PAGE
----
Also, I think the fastest way to learn (once you have the bare basics down) is to make things. It doesn’t have to be real ‘products’ that other people will use, it can just be silly programs/applications/sites that will help you learn along the way (and if it ends up useful in its own right, that’s a bonus!)
What’s your tech stack?
- Plain HTML
- Plain CSS
- Sometimes Vue.js (for KanbanMail, parts of Maker.rocks, Makerlog Menubar)
- Sometimes Jekyll (for Code The Web)
- I always make serverless sites hosted on Netlify for free.
- Node.js written in Netlify cloud functions as a backend (125k requests/month free)
What have been influential books, resources and links that have helped you?
When I was first learning to code, Codecademy was a huge help. They have free interactive tutorials on a range of topics, and they make learning to code really exciting! If you’re learning web development, I really recommend Flavio Copes’ tutorials as well – he’s got a ton of well-written content! Other than that, I don’t really have that many recommendations – I usually just search things up and click on whatever result looks useful (usually Stack Overflow). And I’ve never read a book on programming before. Oh, and don’t forget to check out Code The Web too!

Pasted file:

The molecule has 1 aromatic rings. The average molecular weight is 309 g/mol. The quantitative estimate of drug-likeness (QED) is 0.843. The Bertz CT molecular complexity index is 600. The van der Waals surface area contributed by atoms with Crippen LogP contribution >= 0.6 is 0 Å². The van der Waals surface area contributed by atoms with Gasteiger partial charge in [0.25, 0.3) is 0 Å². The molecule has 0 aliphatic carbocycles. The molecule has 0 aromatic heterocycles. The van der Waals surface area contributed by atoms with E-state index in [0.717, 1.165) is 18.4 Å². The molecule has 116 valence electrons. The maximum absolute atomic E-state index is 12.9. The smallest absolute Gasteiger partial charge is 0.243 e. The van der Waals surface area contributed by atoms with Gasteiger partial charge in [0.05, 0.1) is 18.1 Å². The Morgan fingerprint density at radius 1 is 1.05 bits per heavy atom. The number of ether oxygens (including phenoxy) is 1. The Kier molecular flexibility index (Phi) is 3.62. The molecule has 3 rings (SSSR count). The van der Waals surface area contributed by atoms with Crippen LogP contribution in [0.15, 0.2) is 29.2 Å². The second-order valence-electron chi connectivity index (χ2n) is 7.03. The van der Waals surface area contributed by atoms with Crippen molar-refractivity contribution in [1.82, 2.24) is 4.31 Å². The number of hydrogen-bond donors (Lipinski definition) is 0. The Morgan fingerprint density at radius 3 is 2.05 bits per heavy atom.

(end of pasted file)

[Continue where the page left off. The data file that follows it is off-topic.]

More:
Where can people learn more about you and your work?
Here are the links to my products:
-*** Code The Web*** – Web development explained for normal people
- KanbanMail – A Kanban board for your emails (like Trello for email)
- Maker.rocks – A shareable profile for people who’ve launched stuff, come back and make a profile once you’re coding like a pro and launching awesome things!! 😄 (here is mine)
- ***Makerlog Menubar ***– A menubar app for Makerlog, a public place to log your accomplishments each day. You can join to document your coding journey publicly, then log stuff right from your menubar!